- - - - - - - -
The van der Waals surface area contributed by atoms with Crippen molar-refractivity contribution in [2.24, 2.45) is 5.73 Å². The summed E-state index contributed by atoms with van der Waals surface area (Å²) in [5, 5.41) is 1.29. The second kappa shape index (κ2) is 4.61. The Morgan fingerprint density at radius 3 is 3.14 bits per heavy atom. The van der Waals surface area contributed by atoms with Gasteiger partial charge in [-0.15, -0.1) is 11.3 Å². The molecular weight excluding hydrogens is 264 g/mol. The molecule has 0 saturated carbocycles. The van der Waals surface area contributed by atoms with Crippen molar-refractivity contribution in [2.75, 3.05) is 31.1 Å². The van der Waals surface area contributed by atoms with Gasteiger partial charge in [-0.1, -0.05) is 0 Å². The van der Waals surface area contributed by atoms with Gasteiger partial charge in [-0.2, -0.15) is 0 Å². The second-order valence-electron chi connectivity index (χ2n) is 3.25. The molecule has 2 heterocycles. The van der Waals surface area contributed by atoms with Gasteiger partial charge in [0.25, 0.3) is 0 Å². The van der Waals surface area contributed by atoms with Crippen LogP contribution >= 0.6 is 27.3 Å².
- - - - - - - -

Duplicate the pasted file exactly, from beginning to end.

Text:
The van der Waals surface area contributed by atoms with Crippen molar-refractivity contribution in [2.24, 2.45) is 5.73 Å². The summed E-state index contributed by atoms with van der Waals surface area (Å²) in [5, 5.41) is 1.29. The second kappa shape index (κ2) is 4.61. The Morgan fingerprint density at radius 3 is 3.14 bits per heavy atom. The van der Waals surface area contributed by atoms with Gasteiger partial charge in [-0.15, -0.1) is 11.3 Å². The molecular weight excluding hydrogens is 264 g/mol. The molecule has 0 saturated carbocycles. The van der Waals surface area contributed by atoms with Crippen molar-refractivity contribution in [2.75, 3.05) is 31.1 Å². The van der Waals surface area contributed by atoms with Gasteiger partial charge in [-0.1, -0.05) is 0 Å². The van der Waals surface area contributed by atoms with Gasteiger partial charge in [-0.2, -0.15) is 0 Å². The second-order valence-electron chi connectivity index (χ2n) is 3.25. The molecule has 2 heterocycles. The van der Waals surface area contributed by atoms with Gasteiger partial charge in [0.25, 0.3) is 0 Å². The van der Waals surface area contributed by atoms with Crippen LogP contribution >= 0.6 is 27.3 Å².